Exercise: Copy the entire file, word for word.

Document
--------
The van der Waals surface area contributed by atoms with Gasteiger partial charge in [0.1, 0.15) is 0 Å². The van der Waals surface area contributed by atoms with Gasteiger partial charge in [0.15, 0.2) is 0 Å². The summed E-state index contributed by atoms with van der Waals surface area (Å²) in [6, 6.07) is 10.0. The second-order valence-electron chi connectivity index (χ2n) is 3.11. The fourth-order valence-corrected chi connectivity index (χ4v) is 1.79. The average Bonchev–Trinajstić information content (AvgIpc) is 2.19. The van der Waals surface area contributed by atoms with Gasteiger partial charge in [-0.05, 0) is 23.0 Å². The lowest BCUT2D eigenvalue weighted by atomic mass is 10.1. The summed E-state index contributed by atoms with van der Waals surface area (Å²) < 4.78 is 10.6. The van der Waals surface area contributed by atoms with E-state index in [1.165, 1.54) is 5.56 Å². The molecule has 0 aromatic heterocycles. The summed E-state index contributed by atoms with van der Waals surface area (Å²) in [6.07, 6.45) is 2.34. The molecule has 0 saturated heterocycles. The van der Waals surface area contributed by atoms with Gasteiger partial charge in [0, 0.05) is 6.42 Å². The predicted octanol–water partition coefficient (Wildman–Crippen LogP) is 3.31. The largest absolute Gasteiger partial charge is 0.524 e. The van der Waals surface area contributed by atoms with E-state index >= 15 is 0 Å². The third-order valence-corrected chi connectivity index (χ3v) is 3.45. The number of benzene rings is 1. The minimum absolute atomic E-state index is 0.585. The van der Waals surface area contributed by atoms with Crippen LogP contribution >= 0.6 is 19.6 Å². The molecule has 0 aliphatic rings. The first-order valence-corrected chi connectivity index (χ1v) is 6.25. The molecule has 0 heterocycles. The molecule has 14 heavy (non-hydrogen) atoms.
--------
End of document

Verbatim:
The van der Waals surface area contributed by atoms with Gasteiger partial charge in [0.1, 0.15) is 0 Å². The van der Waals surface area contributed by atoms with Gasteiger partial charge in [0.15, 0.2) is 0 Å². The summed E-state index contributed by atoms with van der Waals surface area (Å²) in [6, 6.07) is 10.0. The second-order valence-electron chi connectivity index (χ2n) is 3.11. The fourth-order valence-corrected chi connectivity index (χ4v) is 1.79. The average Bonchev–Trinajstić information content (AvgIpc) is 2.19. The van der Waals surface area contributed by atoms with Gasteiger partial charge in [-0.05, 0) is 23.0 Å². The lowest BCUT2D eigenvalue weighted by atomic mass is 10.1. The summed E-state index contributed by atoms with van der Waals surface area (Å²) < 4.78 is 10.6. The van der Waals surface area contributed by atoms with E-state index in [1.165, 1.54) is 5.56 Å². The molecule has 0 aromatic heterocycles. The summed E-state index contributed by atoms with van der Waals surface area (Å²) in [6.07, 6.45) is 2.34. The molecule has 0 saturated heterocycles. The van der Waals surface area contributed by atoms with Gasteiger partial charge in [0, 0.05) is 6.42 Å². The predicted octanol–water partition coefficient (Wildman–Crippen LogP) is 3.31. The largest absolute Gasteiger partial charge is 0.524 e. The van der Waals surface area contributed by atoms with E-state index >= 15 is 0 Å². The third-order valence-corrected chi connectivity index (χ3v) is 3.45. The number of benzene rings is 1. The minimum absolute atomic E-state index is 0.585. The van der Waals surface area contributed by atoms with Crippen LogP contribution >= 0.6 is 19.6 Å². The molecule has 0 aliphatic rings. The first-order valence-corrected chi connectivity index (χ1v) is 6.25. The molecule has 0 heterocycles. The molecule has 14 heavy (non-hydrogen) atoms.